On all properties where we get lien holder approval for a short sale, we promise a minimum of $15,000 to the bankruptcy estate.
How much we get for the estate is dependent on the final sale price.
We've sold homes for as little as $50,000 and as high as $3,000,000. Over the last nine years we've generated over $9,000,000 for the 600 plus cases that we've worked on.
We've used two approaches with lien holders in order to get the funds for the estate. The well known carve-out and the lesser known buyer premium.
We found early on that the carve-out was not readily accepted. While it may be that this was the standard that was established between the bankruptcy court and the banking system, it gave all the power to the banks. In fact, the vast majority of carve-outs we requested were denied by the lien holders. To this day only Wells Fargo and Bank of America have ever agreed to pay a carve-out, and that doesn't happen that often. Don't get me wrong, I'm sure it can be accomplished. But can it happen if the lien holder has already been granted relief from stay?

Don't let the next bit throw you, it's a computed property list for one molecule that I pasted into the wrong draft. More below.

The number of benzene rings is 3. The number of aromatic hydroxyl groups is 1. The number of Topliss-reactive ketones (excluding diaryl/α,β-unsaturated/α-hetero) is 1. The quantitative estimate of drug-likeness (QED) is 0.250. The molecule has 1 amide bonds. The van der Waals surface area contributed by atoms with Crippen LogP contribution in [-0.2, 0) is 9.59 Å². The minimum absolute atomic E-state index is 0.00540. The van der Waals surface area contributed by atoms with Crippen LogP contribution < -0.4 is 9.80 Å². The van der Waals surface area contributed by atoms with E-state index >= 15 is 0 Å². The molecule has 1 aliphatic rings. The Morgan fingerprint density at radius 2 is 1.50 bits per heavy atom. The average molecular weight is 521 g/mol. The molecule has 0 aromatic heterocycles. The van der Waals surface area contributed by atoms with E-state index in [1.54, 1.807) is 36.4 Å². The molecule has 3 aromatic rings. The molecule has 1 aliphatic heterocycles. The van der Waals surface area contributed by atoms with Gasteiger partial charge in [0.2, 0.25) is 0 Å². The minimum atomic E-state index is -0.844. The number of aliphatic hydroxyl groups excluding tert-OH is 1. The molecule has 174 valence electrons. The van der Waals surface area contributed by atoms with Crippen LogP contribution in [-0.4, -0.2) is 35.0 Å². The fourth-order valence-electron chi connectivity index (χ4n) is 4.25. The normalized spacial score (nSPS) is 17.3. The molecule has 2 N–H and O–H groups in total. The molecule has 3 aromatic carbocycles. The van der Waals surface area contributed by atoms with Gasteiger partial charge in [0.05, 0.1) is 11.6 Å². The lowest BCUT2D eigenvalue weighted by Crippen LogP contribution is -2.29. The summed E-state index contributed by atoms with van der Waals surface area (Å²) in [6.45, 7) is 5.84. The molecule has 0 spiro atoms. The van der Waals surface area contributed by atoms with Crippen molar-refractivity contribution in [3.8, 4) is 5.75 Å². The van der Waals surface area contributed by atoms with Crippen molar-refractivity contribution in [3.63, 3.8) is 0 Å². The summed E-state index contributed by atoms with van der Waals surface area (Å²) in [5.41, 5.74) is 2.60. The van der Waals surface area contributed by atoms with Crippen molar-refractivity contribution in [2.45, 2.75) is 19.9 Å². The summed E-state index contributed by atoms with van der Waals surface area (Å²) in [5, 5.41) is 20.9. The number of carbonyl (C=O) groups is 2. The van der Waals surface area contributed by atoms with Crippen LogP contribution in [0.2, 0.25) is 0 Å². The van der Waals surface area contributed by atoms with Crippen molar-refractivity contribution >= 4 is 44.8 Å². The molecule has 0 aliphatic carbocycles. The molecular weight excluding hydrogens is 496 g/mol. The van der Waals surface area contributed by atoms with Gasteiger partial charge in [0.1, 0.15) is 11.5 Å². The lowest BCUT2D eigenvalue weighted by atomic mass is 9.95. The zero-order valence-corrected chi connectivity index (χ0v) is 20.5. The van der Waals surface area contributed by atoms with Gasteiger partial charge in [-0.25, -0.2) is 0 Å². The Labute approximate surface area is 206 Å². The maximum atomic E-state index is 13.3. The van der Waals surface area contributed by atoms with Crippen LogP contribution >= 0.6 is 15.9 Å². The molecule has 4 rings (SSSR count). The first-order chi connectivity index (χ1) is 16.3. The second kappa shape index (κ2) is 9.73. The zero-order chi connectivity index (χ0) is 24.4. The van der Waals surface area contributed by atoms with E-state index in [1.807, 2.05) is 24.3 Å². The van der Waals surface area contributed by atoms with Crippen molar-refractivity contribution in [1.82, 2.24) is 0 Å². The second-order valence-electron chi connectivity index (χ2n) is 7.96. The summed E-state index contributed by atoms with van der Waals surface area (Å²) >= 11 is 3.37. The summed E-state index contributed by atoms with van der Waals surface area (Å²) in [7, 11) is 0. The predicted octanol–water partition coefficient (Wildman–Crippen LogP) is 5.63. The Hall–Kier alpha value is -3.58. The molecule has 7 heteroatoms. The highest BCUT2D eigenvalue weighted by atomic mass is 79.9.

By switching to a buyer premium we took the control out of the banks hands. The buyer premium is what it sounds like, a fee paid by the buyer, in cash at the closing of the transaction. All parties are aware of the charge and the fee is disclosed on the HUD-1, what is now know as the closing disbursment. The bankruptcy fee (BK fee) does limit who can purchase these properties, but there is always a buyer.